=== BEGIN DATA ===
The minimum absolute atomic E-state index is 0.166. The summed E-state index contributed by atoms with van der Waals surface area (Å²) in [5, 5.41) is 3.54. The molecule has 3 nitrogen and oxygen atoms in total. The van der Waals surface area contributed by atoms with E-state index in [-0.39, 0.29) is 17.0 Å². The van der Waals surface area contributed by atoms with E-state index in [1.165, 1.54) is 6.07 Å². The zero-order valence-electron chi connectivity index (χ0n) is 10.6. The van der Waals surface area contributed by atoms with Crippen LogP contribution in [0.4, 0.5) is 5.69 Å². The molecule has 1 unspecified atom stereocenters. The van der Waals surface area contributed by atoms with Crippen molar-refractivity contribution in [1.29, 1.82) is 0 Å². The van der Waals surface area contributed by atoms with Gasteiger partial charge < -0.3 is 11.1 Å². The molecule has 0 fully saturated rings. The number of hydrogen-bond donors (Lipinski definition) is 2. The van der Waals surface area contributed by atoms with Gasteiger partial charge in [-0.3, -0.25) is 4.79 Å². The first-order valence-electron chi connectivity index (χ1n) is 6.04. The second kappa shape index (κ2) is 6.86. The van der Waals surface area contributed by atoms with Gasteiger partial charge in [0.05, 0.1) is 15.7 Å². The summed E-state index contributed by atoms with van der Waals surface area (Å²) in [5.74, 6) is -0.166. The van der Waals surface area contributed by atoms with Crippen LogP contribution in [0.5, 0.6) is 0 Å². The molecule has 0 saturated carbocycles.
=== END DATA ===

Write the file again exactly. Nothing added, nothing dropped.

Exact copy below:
The minimum absolute atomic E-state index is 0.166. The summed E-state index contributed by atoms with van der Waals surface area (Å²) in [5, 5.41) is 3.54. The molecule has 3 nitrogen and oxygen atoms in total. The van der Waals surface area contributed by atoms with E-state index in [-0.39, 0.29) is 17.0 Å². The van der Waals surface area contributed by atoms with E-state index in [1.165, 1.54) is 6.07 Å². The zero-order valence-electron chi connectivity index (χ0n) is 10.6. The van der Waals surface area contributed by atoms with Crippen LogP contribution in [0.4, 0.5) is 5.69 Å². The molecule has 1 unspecified atom stereocenters. The van der Waals surface area contributed by atoms with Crippen molar-refractivity contribution in [1.29, 1.82) is 0 Å². The van der Waals surface area contributed by atoms with Gasteiger partial charge < -0.3 is 11.1 Å². The molecule has 0 fully saturated rings. The number of hydrogen-bond donors (Lipinski definition) is 2. The van der Waals surface area contributed by atoms with Gasteiger partial charge in [-0.3, -0.25) is 4.79 Å². The first-order valence-electron chi connectivity index (χ1n) is 6.04. The second kappa shape index (κ2) is 6.86. The van der Waals surface area contributed by atoms with Gasteiger partial charge in [0.05, 0.1) is 15.7 Å². The summed E-state index contributed by atoms with van der Waals surface area (Å²) in [5.74, 6) is -0.166. The van der Waals surface area contributed by atoms with Crippen LogP contribution in [0.5, 0.6) is 0 Å². The molecule has 0 saturated carbocycles.